WellesleyWeston Magazine


Launched in 2005, WellesleyWeston Magazine is a quarterly publication tailored to Wellesley and Weston residents and edited to enrich the experience of living in two of Massachusetts' most desirable communities.

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Page 67 of 203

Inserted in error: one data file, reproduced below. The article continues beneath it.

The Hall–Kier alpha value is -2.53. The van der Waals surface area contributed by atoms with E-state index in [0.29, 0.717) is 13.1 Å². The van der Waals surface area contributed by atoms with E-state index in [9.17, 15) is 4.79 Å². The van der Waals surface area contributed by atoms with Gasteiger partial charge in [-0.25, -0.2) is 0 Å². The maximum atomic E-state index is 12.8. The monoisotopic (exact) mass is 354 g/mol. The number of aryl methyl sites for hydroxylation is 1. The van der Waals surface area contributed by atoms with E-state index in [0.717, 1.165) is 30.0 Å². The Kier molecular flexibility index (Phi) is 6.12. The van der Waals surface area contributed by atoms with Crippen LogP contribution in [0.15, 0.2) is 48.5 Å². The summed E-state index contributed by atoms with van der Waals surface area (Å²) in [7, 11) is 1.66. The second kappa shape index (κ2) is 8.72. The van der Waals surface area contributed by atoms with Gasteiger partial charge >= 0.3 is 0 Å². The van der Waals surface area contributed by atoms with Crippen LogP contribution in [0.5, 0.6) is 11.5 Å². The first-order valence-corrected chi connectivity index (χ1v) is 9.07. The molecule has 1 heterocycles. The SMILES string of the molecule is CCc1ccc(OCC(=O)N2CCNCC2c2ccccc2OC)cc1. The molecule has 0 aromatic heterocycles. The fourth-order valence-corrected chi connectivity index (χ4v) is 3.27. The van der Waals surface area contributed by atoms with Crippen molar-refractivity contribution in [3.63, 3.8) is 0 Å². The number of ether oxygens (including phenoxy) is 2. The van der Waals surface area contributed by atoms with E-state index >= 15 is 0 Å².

WWM: Did you write your book for teens or their parents? DM: My book is written about teenagers for teenagers and anyone interested in teenagers. My hope is to help teens navigate that funny passage between childhood and adulthood and to remind them about what kinds of things really matter in life. WWM: How did you develop the content for your book? DM: I've been teaching since 1986 and three of my four children are teenagers so I have been around teenagers for nearly thirty years. If I can pretend an expertise, it's on your standard kid. It's been fulfilling and fun to draw from and make intellectual capital of how I've been spending my days these last few decades. WWM: How do you begin the book? DM: I open chapter one hoping to explain parents to teenagers. Why parents do what we do and why we think the way we think and the various forces at work that feel as if they are beyond our control as parents. For example, parents of our generation are having children much later in life than our own parents did. My parents were 25 when I was born. I was 10 years older than that when our kids started arriving in force. That changes the equation a little bit. Also, parents of our gener- ation are having fewer children than parents of the past, altering the dynamic of parenting. I grew up in a family of five kids. When I was a kid the normal size family was five, big was eight or ten, small was three. Two was sort of sad. The fact that fathers are much more involved in what in the old days was considered mothering changes how kids are raised, as well. In my book I also describe the societal pressures parents feel, one of which is the mania to go to a prestigious college — fueled by the 66 W e l l e s l e y W e s t o n M a g a z i n e | s u m m e r 2 0 1 4 U.S. News & World Report college rankings — that seems to matter more in the Northeast than in any other part of the country. I taught for a long time in Honolulu and kids here seem neurotic compared to kids in Hawaii. The other pressure is the perfectly real notion that col- lege is very expensive. But in my opinion, it matters more what you do with your college degree and the attitude you bring with you wherever you get your degree. an interview with david mccullough, jr. "Teens all see college acceptance as a referendum on their quality as a human being and as the determinant of the success or failure of their life after college. It's bad." 060-069_WWMb14_f2f_McCullough_v4_WWM_interview 4/24/14 2:12 PM Page 66

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